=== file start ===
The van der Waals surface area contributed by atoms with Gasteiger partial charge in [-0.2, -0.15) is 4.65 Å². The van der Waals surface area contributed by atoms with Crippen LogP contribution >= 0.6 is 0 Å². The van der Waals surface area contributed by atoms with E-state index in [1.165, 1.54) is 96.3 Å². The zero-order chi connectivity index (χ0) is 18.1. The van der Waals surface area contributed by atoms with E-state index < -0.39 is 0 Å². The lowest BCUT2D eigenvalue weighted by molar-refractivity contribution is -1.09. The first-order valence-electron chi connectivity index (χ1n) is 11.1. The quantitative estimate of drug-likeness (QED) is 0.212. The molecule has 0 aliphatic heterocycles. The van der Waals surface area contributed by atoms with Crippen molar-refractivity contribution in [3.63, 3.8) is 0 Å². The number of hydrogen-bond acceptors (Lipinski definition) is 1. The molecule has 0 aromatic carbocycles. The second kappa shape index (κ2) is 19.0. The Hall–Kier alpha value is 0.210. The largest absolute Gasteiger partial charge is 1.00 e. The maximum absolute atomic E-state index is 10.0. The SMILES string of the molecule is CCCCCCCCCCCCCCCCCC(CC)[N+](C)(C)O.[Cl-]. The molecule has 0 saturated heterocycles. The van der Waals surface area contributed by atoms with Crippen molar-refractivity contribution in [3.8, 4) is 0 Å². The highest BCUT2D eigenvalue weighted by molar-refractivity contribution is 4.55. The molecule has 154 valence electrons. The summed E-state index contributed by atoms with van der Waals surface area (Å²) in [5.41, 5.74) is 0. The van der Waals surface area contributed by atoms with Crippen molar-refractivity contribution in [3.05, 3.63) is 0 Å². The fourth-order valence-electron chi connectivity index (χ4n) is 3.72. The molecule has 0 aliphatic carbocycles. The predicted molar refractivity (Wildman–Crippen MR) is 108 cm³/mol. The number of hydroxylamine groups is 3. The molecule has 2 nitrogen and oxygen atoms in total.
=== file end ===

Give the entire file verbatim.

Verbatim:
The van der Waals surface area contributed by atoms with Gasteiger partial charge in [-0.2, -0.15) is 4.65 Å². The van der Waals surface area contributed by atoms with Crippen LogP contribution >= 0.6 is 0 Å². The van der Waals surface area contributed by atoms with E-state index in [1.165, 1.54) is 96.3 Å². The zero-order chi connectivity index (χ0) is 18.1. The van der Waals surface area contributed by atoms with E-state index < -0.39 is 0 Å². The lowest BCUT2D eigenvalue weighted by molar-refractivity contribution is -1.09. The first-order valence-electron chi connectivity index (χ1n) is 11.1. The quantitative estimate of drug-likeness (QED) is 0.212. The molecule has 0 aliphatic heterocycles. The van der Waals surface area contributed by atoms with Crippen molar-refractivity contribution in [3.63, 3.8) is 0 Å². The number of hydrogen-bond acceptors (Lipinski definition) is 1. The molecule has 0 aromatic carbocycles. The second kappa shape index (κ2) is 19.0. The Hall–Kier alpha value is 0.210. The largest absolute Gasteiger partial charge is 1.00 e. The maximum absolute atomic E-state index is 10.0. The SMILES string of the molecule is CCCCCCCCCCCCCCCCCC(CC)[N+](C)(C)O.[Cl-]. The molecule has 0 saturated heterocycles. The van der Waals surface area contributed by atoms with Crippen molar-refractivity contribution in [3.8, 4) is 0 Å². The highest BCUT2D eigenvalue weighted by molar-refractivity contribution is 4.55. The molecule has 154 valence electrons. The summed E-state index contributed by atoms with van der Waals surface area (Å²) in [5.41, 5.74) is 0. The van der Waals surface area contributed by atoms with Crippen molar-refractivity contribution in [3.05, 3.63) is 0 Å². The fourth-order valence-electron chi connectivity index (χ4n) is 3.72. The molecule has 0 aliphatic carbocycles. The predicted molar refractivity (Wildman–Crippen MR) is 108 cm³/mol. The number of hydroxylamine groups is 3. The molecule has 2 nitrogen and oxygen atoms in total.